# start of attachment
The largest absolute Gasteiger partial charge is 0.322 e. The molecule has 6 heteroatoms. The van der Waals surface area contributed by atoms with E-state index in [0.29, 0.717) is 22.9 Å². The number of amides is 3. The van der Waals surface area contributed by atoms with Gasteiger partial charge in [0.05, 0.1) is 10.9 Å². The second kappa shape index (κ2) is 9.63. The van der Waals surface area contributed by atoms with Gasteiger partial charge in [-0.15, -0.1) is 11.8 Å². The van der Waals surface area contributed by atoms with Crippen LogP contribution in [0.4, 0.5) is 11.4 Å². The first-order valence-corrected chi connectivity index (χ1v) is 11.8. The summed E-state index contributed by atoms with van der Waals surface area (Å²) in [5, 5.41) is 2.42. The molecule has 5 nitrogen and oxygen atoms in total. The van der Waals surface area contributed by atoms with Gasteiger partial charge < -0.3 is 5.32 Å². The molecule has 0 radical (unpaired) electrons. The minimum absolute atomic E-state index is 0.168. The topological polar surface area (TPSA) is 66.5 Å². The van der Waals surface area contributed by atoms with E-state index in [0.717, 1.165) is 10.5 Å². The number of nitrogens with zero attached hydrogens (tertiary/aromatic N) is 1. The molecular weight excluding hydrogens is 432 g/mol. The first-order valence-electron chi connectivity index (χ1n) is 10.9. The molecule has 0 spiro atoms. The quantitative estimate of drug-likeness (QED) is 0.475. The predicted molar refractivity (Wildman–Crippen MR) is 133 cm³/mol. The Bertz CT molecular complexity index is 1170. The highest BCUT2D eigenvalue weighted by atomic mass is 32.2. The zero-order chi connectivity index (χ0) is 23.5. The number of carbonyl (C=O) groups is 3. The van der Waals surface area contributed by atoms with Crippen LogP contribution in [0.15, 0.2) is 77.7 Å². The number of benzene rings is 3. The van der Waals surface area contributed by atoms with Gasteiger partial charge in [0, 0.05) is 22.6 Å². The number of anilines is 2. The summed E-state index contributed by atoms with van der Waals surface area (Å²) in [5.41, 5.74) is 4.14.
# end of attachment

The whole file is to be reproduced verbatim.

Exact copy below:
The largest absolute Gasteiger partial charge is 0.322 e. The molecule has 6 heteroatoms. The van der Waals surface area contributed by atoms with E-state index in [0.29, 0.717) is 22.9 Å². The number of amides is 3. The van der Waals surface area contributed by atoms with Gasteiger partial charge in [0.05, 0.1) is 10.9 Å². The second kappa shape index (κ2) is 9.63. The van der Waals surface area contributed by atoms with Gasteiger partial charge in [-0.15, -0.1) is 11.8 Å². The van der Waals surface area contributed by atoms with Crippen LogP contribution in [0.4, 0.5) is 11.4 Å². The first-order valence-corrected chi connectivity index (χ1v) is 11.8. The summed E-state index contributed by atoms with van der Waals surface area (Å²) in [5, 5.41) is 2.42. The molecule has 5 nitrogen and oxygen atoms in total. The van der Waals surface area contributed by atoms with Gasteiger partial charge < -0.3 is 5.32 Å². The molecule has 0 radical (unpaired) electrons. The minimum absolute atomic E-state index is 0.168. The topological polar surface area (TPSA) is 66.5 Å². The van der Waals surface area contributed by atoms with E-state index in [0.717, 1.165) is 10.5 Å². The number of nitrogens with zero attached hydrogens (tertiary/aromatic N) is 1. The molecular weight excluding hydrogens is 432 g/mol. The first-order valence-electron chi connectivity index (χ1n) is 10.9. The molecule has 0 spiro atoms. The quantitative estimate of drug-likeness (QED) is 0.475. The predicted molar refractivity (Wildman–Crippen MR) is 133 cm³/mol. The Bertz CT molecular complexity index is 1170. The highest BCUT2D eigenvalue weighted by atomic mass is 32.2. The zero-order chi connectivity index (χ0) is 23.5. The number of carbonyl (C=O) groups is 3. The van der Waals surface area contributed by atoms with Crippen LogP contribution in [0.15, 0.2) is 77.7 Å². The number of benzene rings is 3. The van der Waals surface area contributed by atoms with Gasteiger partial charge in [0, 0.05) is 22.6 Å². The number of anilines is 2. The summed E-state index contributed by atoms with van der Waals surface area (Å²) in [5.41, 5.74) is 4.14.